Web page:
The Basque Country, also known as Euskal Herria, consists of the four provinces of the Basque Autonomous Community (Euskadi) in northern Spain (Vizcaya, Guipúzcoa, Alava and Navarra) and three adjacent ones (Labourd, Basse Navarre and Soule) in southwestern France (Pays Basque). The Basque people are believed to be one of the oldest European cultures that are still in existence, and Euskera, the language spoken by the Basques, is the oldest surviving pre-Indo-European language in western Europe and has very little in common with Castilian Spanish or French. The Basque people, especially those in the Spanish portion of the region, have longed and fought fiercely for independence and, more importantly, self governance for centuries, using the Fueros, or regional civil laws, that were agreed upon nearly 500 years ago. The region is known for its cultural traditions including the sport of jai alai, the stunning beach resorts in San Sebastián and Biarritz that are popular tourist destinations, and its outstanding cuisine, particularly pintxos, chorizo and salt cod, which all originated there.

The American journalist Mark Kurlansky's fondness and knowledge of the Basque Region shines in this excellent book, which traces the history and traditions of Euskal Herria from its earliest known days to the end of the 20th century, including its major figures such as Ignacio de Loyola, the priest and theologian who founded the Jesuit religious order; Sabino Arana, the founder of Basque nationalism; and Bernardo Atxaga (Joseba Irazu Garmendia), the first Basque author to receive worldwide acclaim for his work, most notably [Obabakoak], a collection of short stories set in the fictional Basque village of Obaba. Kurlansky also describes the region's rich whaling and shipbuilding traditions, the 1937 bombing of the town of Guernica (Gernika) by German planes, Euskadi Ta Askatasuna (ETA), the Basque separatist and terrorist group that has maintained its cease fire agreement with the Spanish government since 2010, and the foods that are unique to the region, including at least half a dozen recipes. The focus of the book is on the Spanish Basques, although he does dedicate one chapter to the Pays Basco, who are much more integrated into French government and society.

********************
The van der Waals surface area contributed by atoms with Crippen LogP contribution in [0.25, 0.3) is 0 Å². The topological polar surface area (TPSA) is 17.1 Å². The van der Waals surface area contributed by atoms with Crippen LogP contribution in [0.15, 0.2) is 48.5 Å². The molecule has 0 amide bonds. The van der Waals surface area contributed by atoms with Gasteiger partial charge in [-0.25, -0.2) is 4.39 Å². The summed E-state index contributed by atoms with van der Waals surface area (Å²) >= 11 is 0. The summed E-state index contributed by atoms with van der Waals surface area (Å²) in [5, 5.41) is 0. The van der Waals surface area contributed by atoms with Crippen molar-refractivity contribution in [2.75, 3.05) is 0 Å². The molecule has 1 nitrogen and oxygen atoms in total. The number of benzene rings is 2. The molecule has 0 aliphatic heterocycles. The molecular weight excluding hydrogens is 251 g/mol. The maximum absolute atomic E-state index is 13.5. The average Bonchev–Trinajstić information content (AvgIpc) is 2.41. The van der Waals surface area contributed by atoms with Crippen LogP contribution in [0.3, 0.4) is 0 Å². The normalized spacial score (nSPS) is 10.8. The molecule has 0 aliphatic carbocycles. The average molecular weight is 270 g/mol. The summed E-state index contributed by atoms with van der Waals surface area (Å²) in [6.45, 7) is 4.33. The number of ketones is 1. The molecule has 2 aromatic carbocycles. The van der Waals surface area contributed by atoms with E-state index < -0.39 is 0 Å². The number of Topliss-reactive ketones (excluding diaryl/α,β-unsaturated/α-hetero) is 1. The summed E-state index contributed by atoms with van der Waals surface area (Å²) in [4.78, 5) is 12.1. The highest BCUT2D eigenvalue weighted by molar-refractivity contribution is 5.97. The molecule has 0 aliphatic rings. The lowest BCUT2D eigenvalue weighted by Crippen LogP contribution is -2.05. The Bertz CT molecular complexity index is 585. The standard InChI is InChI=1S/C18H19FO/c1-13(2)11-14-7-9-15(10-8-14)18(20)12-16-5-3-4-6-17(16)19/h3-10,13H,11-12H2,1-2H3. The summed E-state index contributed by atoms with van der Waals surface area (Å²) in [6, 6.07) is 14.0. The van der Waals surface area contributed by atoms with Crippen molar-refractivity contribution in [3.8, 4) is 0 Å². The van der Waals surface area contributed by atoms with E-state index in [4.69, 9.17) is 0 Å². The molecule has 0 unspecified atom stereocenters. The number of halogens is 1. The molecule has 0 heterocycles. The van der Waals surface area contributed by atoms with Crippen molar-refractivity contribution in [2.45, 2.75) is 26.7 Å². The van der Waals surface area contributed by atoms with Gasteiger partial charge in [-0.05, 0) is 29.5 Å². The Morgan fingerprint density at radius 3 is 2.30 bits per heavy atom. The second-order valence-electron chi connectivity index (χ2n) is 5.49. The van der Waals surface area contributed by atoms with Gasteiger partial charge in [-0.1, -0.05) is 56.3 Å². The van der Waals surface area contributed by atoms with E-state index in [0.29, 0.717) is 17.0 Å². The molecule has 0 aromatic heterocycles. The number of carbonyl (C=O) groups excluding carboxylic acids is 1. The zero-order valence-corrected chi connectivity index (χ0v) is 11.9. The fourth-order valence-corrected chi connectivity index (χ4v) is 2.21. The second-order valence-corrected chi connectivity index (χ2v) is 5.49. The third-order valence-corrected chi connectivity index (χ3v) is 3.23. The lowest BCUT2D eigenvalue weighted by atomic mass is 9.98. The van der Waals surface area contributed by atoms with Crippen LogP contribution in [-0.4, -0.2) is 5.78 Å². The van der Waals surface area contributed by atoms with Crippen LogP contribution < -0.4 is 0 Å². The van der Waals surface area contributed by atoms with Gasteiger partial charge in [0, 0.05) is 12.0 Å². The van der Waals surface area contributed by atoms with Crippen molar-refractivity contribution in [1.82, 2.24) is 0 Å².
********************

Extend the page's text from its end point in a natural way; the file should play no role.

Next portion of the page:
The Basque History of the World is a readable and entertaining look into this fascinating culture, which was a reasonable length at 400 pages. This was a perfect introduction to my upcoming first visit to the Basque Region, and I highly recommend it to anyone who plans to travel there or is interested in learning more about its people. ( )
1 vote kidzdoc | May 28, 2017 |
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The first time I heard the secret tongue, the ancient and forbidden language of the Basques, was in the Hotel Eskualduna in St.-Jean-de-Luz.
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Settled in the western Pyrenees Mountains, the Basque nation is not drawn on maps and the origin of their forbidden language has never been discovered. Yet, Basques appear to predate all other cultures in Europe, with many significant global contributions to their credit.